As much as I loved “I’m Not Okay” – when “Something, Somewhere” started right afterwards, my first thoughts were ‘this is what I want more of from Aidan right now’ – so he clearly found a way to raise the stakes on Sensitivity right around this mark as far as I’m concerned.  At the end of the day, personally, I’m much more likely to spend a whole day with a song like “I’m Not Okay” and not as much on “Something, Somewhere” – but that’s purely because they have different energies for different times.  I spend a lot more time feeling like “I’m Not Okay” than I do feeling like I am okay, so that song speaks to me more on a personal-level.  BUT…if we’re talking about universal appeal or a more widespread degree of accessibility, I think the people out there would dig “Something, Somewhere” and hear it as a highlight in the middle of this EP.  Giving Aidan the credit for some really awesome ideas in the percussion/drums of “Something, Somewhere” – as per his usual, he’s got great ideas in the guitars overtop but this is one of the first tracks where he’s really flexed his imagination on the drums in the music and it sounds fantastic.  That’s not just keeping the beat – that’s a real addition to the writing, melody, rhythm and flow of this tune and becomes quickly essential to its hook & pull, right from the very beginning where it starts on its own before Aidan’s even played a note of guitar.  The beginning is magical…I love the way the guitar notes ring-out in this one, dig the second rhythmic layer adding the chops as well; the payoff is large, the song expands and evolves organically into territory much larger in sound than where it starts but never sheds its creative edge.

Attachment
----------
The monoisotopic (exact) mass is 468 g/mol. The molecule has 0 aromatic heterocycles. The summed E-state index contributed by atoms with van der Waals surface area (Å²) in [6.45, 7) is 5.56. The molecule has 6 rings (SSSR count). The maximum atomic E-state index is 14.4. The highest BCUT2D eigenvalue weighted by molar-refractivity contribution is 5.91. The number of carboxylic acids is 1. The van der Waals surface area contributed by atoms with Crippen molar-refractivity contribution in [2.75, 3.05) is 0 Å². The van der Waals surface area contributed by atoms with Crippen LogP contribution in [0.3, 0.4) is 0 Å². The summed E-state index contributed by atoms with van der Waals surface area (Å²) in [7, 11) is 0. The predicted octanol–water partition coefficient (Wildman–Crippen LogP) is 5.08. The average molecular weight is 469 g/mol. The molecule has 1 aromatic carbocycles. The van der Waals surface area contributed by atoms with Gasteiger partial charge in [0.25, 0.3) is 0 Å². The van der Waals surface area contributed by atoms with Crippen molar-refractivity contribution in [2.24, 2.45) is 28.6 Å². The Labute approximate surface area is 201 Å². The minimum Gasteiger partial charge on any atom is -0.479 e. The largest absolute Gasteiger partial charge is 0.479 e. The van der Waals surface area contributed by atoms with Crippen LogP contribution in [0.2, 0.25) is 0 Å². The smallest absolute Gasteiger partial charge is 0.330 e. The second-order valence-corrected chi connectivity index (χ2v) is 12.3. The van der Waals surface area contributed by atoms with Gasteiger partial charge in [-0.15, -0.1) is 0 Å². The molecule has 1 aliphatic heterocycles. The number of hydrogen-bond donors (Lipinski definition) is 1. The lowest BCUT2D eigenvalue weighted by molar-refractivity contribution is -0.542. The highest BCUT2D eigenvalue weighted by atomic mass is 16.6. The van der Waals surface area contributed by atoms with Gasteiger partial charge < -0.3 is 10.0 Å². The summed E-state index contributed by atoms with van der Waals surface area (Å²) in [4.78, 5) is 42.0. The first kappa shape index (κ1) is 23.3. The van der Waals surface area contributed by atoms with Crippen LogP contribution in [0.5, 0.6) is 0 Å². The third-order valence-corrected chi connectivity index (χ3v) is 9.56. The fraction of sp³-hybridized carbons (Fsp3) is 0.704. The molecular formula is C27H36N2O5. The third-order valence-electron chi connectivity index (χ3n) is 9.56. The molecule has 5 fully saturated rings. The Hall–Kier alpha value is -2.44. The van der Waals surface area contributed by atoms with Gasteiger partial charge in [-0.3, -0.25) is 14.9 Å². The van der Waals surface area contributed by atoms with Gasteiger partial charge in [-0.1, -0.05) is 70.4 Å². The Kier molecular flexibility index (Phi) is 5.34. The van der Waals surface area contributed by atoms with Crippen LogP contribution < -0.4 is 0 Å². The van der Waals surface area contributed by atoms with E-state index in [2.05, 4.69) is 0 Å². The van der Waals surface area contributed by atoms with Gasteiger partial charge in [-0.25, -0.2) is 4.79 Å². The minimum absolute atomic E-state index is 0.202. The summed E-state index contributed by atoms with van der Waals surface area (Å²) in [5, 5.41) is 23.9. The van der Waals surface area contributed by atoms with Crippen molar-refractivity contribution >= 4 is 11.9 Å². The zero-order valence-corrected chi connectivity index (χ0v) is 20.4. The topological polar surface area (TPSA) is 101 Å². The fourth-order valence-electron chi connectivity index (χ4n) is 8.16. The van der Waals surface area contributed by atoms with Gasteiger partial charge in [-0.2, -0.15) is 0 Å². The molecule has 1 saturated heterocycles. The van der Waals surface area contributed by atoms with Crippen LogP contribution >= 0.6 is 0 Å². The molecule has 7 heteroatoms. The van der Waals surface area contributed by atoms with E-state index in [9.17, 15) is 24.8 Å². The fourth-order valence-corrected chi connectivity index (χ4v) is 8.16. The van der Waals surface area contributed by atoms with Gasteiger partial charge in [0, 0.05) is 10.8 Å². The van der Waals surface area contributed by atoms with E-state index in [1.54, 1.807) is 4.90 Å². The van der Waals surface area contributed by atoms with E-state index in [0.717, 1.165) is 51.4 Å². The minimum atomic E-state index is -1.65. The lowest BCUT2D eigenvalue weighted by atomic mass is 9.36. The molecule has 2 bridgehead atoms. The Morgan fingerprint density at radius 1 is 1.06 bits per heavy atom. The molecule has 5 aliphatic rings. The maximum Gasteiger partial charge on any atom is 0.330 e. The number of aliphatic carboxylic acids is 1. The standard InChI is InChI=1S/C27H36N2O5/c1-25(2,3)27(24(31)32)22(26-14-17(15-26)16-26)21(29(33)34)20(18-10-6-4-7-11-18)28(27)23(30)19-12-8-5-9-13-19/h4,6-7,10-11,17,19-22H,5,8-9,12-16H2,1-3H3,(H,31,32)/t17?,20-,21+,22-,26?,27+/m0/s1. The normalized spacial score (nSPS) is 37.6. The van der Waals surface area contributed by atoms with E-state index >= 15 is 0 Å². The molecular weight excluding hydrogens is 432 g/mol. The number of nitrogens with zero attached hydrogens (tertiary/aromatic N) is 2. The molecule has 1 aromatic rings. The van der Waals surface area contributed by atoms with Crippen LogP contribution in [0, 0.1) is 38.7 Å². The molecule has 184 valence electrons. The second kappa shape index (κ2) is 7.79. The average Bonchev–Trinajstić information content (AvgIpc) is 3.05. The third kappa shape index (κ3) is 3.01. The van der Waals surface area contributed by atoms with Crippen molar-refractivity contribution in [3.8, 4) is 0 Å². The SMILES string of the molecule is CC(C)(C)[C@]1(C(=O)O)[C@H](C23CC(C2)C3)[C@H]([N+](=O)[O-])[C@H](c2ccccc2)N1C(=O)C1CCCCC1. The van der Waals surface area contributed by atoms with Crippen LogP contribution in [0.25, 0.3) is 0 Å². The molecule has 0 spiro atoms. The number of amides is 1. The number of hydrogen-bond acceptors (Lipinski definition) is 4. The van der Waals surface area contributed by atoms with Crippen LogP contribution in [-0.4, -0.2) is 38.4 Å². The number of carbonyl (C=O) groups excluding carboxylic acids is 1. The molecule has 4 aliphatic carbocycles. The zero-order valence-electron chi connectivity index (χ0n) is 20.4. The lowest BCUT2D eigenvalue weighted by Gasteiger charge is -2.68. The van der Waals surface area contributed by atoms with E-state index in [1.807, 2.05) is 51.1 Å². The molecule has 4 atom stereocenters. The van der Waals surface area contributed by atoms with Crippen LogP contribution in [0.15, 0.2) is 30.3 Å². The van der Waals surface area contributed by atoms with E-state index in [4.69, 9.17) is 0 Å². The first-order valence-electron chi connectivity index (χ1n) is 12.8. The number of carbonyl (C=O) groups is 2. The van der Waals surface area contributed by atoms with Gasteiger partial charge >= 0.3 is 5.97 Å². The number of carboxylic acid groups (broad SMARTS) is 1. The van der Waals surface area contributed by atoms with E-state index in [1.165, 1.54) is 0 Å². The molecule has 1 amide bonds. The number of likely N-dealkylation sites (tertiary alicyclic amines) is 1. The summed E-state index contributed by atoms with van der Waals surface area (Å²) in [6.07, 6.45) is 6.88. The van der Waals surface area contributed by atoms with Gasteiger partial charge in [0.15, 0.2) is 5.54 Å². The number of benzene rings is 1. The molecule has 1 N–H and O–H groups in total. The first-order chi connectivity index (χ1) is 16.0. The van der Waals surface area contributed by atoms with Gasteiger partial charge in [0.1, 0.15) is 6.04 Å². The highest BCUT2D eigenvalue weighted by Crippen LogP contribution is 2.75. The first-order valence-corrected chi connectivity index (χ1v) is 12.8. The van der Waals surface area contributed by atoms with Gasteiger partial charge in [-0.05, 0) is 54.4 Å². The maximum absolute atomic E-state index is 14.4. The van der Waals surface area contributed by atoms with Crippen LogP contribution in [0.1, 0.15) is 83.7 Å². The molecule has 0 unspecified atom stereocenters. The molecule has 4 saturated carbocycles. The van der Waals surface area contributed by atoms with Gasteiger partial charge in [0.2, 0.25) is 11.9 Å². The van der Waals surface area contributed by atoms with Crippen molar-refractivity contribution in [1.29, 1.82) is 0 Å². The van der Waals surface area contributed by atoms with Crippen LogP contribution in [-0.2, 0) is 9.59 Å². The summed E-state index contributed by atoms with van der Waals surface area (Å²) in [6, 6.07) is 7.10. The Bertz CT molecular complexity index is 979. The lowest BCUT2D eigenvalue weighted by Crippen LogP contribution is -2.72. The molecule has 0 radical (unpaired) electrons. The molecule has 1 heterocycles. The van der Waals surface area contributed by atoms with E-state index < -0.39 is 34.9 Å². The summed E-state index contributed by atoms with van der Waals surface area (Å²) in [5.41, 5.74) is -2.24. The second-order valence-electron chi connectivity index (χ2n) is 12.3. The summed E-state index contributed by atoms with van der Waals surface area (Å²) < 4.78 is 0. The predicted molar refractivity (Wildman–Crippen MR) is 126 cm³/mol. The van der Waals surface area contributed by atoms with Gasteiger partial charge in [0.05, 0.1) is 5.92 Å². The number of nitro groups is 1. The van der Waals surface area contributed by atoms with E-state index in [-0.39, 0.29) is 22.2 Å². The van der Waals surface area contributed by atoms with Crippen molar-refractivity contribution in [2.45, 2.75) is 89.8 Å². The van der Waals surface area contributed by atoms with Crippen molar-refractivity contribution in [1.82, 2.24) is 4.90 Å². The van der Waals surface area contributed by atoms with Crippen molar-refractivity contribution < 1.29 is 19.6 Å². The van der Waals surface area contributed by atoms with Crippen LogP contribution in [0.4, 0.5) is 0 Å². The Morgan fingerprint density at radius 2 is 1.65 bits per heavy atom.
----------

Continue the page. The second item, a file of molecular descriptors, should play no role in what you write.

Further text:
I loved “Marion.”  Of all the songs that Aidan’s written & recorded up to this point, I think this one in particular highlights the beauty found within melancholy and shows that sad can still be stunning.  I’ll say this…”Marion” sounds insightfully emotional, raw and real…but not necessarily happy, just so you’ve all been warned.  In my opinion, at the right time on the wrong day, this is the kind of song that can easily induce tears…it’s a powerful piece of music.  Personally, I’m again much more at home in atmospheres like these…the expressive nature in Aidan’s guitar work is in full-bloom here and “Marion” sounds as extraordinarily captivating as it does drained, hollow and empty at the same time.  Don’t know that I can quite put my finger on it…and maybe it’s just the name in the title that has me believing it, but “Marion” sounds much more personal, more connected to Aidan in his performance on this one.  Dude has got a lot of technique in his musicianship, that much is clear.  While he could have chosen any style of music to play, he’s really found an excellent vehicle through his ambient/instrumental sound that really lets his talent and capabilities subtly shine through – “Marion” is all the proof you need.